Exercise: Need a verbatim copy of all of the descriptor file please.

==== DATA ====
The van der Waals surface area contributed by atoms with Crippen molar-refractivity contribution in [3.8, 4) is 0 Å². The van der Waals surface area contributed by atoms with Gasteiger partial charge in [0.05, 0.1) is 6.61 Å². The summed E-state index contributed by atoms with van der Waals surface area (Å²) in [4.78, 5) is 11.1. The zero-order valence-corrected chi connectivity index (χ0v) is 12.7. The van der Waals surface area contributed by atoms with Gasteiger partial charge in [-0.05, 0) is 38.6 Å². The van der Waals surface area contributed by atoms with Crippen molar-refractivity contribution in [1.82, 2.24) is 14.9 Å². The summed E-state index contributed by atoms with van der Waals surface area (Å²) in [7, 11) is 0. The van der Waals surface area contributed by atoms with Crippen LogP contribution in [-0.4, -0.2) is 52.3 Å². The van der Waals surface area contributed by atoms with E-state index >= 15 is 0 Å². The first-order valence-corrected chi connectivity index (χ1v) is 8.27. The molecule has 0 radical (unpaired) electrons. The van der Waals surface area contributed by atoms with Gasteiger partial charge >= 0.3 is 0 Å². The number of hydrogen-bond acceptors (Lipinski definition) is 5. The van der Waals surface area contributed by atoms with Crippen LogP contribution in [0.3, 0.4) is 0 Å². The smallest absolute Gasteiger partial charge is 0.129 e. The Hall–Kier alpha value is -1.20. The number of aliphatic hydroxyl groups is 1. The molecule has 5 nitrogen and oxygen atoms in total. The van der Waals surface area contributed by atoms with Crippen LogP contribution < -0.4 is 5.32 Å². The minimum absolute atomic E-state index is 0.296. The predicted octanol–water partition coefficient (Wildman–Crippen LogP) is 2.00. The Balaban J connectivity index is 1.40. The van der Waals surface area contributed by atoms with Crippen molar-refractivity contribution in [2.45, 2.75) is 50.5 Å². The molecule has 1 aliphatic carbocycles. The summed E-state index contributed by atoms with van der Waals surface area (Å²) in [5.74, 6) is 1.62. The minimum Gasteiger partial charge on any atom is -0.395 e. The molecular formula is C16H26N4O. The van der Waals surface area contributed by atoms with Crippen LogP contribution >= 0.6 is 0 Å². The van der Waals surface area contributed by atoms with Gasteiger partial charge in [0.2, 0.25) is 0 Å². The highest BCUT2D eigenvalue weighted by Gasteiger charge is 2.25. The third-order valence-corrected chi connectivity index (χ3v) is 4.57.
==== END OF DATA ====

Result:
The van der Waals surface area contributed by atoms with Crippen molar-refractivity contribution in [3.8, 4) is 0 Å². The van der Waals surface area contributed by atoms with Gasteiger partial charge in [0.05, 0.1) is 6.61 Å². The summed E-state index contributed by atoms with van der Waals surface area (Å²) in [4.78, 5) is 11.1. The zero-order valence-corrected chi connectivity index (χ0v) is 12.7. The van der Waals surface area contributed by atoms with Gasteiger partial charge in [-0.05, 0) is 38.6 Å². The van der Waals surface area contributed by atoms with Crippen molar-refractivity contribution in [1.82, 2.24) is 14.9 Å². The summed E-state index contributed by atoms with van der Waals surface area (Å²) in [7, 11) is 0. The van der Waals surface area contributed by atoms with Crippen LogP contribution in [-0.4, -0.2) is 52.3 Å². The van der Waals surface area contributed by atoms with E-state index >= 15 is 0 Å². The first-order valence-corrected chi connectivity index (χ1v) is 8.27. The molecule has 0 radical (unpaired) electrons. The van der Waals surface area contributed by atoms with Gasteiger partial charge >= 0.3 is 0 Å². The number of hydrogen-bond acceptors (Lipinski definition) is 5. The van der Waals surface area contributed by atoms with Crippen LogP contribution in [0.3, 0.4) is 0 Å². The smallest absolute Gasteiger partial charge is 0.129 e. The Hall–Kier alpha value is -1.20. The number of aliphatic hydroxyl groups is 1. The molecule has 5 nitrogen and oxygen atoms in total. The van der Waals surface area contributed by atoms with Crippen LogP contribution < -0.4 is 5.32 Å². The minimum absolute atomic E-state index is 0.296. The predicted octanol–water partition coefficient (Wildman–Crippen LogP) is 2.00. The Balaban J connectivity index is 1.40. The van der Waals surface area contributed by atoms with Crippen molar-refractivity contribution in [2.45, 2.75) is 50.5 Å². The molecule has 1 aliphatic carbocycles. The summed E-state index contributed by atoms with van der Waals surface area (Å²) in [5.74, 6) is 1.62. The minimum Gasteiger partial charge on any atom is -0.395 e. The molecular formula is C16H26N4O. The van der Waals surface area contributed by atoms with Crippen LogP contribution >= 0.6 is 0 Å². The van der Waals surface area contributed by atoms with Gasteiger partial charge in [0.2, 0.25) is 0 Å². The highest BCUT2D eigenvalue weighted by Gasteiger charge is 2.25. The third-order valence-corrected chi connectivity index (χ3v) is 4.57.